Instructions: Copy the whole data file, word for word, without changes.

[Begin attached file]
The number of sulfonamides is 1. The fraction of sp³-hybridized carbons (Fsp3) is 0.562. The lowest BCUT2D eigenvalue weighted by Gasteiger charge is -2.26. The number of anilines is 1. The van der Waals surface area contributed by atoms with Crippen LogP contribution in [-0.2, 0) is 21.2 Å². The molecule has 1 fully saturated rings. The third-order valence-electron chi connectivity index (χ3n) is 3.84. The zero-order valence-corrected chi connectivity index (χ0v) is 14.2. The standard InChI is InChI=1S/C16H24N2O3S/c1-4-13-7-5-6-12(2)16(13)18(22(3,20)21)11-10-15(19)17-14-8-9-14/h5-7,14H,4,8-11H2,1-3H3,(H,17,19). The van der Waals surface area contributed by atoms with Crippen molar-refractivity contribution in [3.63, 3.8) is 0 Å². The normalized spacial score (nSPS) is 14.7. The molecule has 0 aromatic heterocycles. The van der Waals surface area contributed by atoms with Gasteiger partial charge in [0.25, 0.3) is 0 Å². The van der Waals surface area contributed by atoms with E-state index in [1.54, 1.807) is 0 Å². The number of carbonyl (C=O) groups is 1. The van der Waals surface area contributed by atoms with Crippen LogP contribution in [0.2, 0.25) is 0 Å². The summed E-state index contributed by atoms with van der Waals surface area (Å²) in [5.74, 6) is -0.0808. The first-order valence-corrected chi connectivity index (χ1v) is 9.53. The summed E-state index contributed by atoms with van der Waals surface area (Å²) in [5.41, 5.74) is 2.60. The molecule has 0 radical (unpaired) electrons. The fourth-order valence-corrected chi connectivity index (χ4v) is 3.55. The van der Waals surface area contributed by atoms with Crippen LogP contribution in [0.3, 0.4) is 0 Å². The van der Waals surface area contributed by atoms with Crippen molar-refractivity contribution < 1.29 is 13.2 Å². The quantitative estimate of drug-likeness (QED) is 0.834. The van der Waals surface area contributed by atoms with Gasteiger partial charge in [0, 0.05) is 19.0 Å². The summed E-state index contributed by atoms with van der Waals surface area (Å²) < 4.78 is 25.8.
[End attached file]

The number of sulfonamides is 1. The fraction of sp³-hybridized carbons (Fsp3) is 0.562. The lowest BCUT2D eigenvalue weighted by Gasteiger charge is -2.26. The number of anilines is 1. The van der Waals surface area contributed by atoms with Crippen LogP contribution in [-0.2, 0) is 21.2 Å². The molecule has 1 fully saturated rings. The third-order valence-electron chi connectivity index (χ3n) is 3.84. The zero-order valence-corrected chi connectivity index (χ0v) is 14.2. The standard InChI is InChI=1S/C16H24N2O3S/c1-4-13-7-5-6-12(2)16(13)18(22(3,20)21)11-10-15(19)17-14-8-9-14/h5-7,14H,4,8-11H2,1-3H3,(H,17,19). The van der Waals surface area contributed by atoms with Crippen molar-refractivity contribution in [3.63, 3.8) is 0 Å². The normalized spacial score (nSPS) is 14.7. The molecule has 0 aromatic heterocycles. The van der Waals surface area contributed by atoms with Gasteiger partial charge in [0.25, 0.3) is 0 Å². The van der Waals surface area contributed by atoms with E-state index in [1.54, 1.807) is 0 Å². The number of carbonyl (C=O) groups is 1. The van der Waals surface area contributed by atoms with Crippen LogP contribution in [0.2, 0.25) is 0 Å². The summed E-state index contributed by atoms with van der Waals surface area (Å²) in [5.74, 6) is -0.0808. The first-order valence-corrected chi connectivity index (χ1v) is 9.53. The summed E-state index contributed by atoms with van der Waals surface area (Å²) in [5.41, 5.74) is 2.60. The molecule has 0 radical (unpaired) electrons. The fourth-order valence-corrected chi connectivity index (χ4v) is 3.55. The van der Waals surface area contributed by atoms with Crippen LogP contribution in [0.3, 0.4) is 0 Å². The van der Waals surface area contributed by atoms with Crippen molar-refractivity contribution < 1.29 is 13.2 Å². The quantitative estimate of drug-likeness (QED) is 0.834. The van der Waals surface area contributed by atoms with Gasteiger partial charge in [0, 0.05) is 19.0 Å². The summed E-state index contributed by atoms with van der Waals surface area (Å²) < 4.78 is 25.8.